Rabbi Dr Jonathan Romain of Maidenhead Synagogue wrote to The Times on the the religious duty to vote and that people of faith should ‘consider the needs of society afresh at each election, rather than being automatically wedded to a particular party’.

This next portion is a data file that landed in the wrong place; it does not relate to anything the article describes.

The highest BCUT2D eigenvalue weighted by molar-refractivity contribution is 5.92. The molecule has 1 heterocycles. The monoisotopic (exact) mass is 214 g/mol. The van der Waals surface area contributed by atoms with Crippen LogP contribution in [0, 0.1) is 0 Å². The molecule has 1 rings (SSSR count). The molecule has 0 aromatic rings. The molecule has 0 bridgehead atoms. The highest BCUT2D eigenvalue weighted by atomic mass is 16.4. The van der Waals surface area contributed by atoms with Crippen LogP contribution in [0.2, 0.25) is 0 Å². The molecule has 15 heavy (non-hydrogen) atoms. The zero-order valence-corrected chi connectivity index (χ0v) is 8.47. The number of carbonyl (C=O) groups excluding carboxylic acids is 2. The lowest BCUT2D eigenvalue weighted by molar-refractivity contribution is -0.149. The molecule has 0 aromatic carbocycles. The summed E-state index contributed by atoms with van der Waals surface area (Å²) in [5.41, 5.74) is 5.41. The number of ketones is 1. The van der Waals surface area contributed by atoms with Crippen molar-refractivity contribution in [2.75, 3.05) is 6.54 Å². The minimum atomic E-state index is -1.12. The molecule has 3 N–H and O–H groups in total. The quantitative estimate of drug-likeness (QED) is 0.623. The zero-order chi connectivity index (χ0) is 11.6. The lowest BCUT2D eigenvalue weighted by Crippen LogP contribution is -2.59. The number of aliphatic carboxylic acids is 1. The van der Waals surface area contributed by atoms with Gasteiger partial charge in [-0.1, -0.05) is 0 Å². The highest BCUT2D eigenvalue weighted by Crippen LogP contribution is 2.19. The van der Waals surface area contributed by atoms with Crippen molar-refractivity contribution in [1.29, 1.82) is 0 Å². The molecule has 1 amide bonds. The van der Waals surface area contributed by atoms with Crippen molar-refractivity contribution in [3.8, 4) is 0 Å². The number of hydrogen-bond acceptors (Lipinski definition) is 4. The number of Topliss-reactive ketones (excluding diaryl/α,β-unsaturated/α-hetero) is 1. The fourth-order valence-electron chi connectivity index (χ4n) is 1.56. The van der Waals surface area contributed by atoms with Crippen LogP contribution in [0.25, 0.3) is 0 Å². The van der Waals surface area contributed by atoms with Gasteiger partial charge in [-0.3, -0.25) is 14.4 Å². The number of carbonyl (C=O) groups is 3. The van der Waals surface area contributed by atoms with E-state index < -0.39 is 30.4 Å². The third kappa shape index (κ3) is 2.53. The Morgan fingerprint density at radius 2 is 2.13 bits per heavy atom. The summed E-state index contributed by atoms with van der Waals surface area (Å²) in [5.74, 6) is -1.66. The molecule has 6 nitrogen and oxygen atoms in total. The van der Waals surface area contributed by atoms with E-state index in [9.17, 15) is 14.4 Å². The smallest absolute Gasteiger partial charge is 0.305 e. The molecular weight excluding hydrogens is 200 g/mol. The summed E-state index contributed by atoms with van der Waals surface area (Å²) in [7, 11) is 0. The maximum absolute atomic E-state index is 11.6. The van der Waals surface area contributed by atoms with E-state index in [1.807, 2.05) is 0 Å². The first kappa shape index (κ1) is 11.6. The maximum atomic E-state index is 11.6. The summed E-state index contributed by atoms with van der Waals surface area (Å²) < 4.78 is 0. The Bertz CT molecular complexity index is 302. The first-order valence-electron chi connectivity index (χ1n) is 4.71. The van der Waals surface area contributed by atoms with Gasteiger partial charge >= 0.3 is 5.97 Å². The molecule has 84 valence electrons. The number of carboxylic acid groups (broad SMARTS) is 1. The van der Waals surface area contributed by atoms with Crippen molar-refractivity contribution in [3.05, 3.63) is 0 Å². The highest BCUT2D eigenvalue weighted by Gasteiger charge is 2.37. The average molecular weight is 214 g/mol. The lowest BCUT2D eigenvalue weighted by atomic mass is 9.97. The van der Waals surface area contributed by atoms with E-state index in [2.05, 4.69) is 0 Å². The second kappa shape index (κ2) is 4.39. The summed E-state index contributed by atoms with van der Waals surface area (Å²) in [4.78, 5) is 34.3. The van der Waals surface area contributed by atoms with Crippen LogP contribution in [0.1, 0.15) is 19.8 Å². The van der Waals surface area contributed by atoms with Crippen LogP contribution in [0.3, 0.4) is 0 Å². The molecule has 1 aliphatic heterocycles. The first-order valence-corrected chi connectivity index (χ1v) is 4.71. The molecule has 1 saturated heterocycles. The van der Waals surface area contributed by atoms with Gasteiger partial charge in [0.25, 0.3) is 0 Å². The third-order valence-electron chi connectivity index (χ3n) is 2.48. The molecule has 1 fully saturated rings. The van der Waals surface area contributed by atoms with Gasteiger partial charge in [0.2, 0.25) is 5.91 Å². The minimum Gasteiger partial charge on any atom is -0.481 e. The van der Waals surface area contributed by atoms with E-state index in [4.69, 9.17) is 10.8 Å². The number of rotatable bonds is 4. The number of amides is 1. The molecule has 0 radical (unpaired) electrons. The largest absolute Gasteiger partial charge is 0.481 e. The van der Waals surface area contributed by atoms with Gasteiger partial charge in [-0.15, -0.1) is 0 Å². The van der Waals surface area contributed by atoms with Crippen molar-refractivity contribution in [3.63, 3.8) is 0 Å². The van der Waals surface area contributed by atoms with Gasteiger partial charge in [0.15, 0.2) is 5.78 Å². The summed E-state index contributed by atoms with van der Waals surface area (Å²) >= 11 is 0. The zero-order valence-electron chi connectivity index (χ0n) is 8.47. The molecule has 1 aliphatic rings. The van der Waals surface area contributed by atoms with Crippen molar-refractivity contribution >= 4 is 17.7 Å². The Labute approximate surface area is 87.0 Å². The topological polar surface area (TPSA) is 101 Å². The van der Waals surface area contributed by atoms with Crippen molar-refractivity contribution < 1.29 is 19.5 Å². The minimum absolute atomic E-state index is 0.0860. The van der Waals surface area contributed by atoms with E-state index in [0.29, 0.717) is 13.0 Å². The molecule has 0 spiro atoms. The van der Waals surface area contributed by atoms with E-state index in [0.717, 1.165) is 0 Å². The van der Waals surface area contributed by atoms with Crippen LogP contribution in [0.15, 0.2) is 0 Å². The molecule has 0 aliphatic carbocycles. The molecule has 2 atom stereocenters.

Sir, The messages urging Muslims not to vote in the general election as only God is in charge (News, Apr 18), have been rightly condemned by Muslim leaders, but highlight the false dichotomy between religion and politics often assumed about other faiths, too. The command to “Let justice roll down like water and righteousness like an everlasting stream” (Amos v, 24) cannot be restricted to synagogue or church committee meetings, but is a direct prescription for political action. It means that those who fail to vote on May 7 can be described not only as indifferent, but as irreligious. The one issue that should distinguish those of faith from others, is: “Thou shalt be a floating voter,” considering the needs of society afresh at each election, rather than being automatically wedded to a particular party.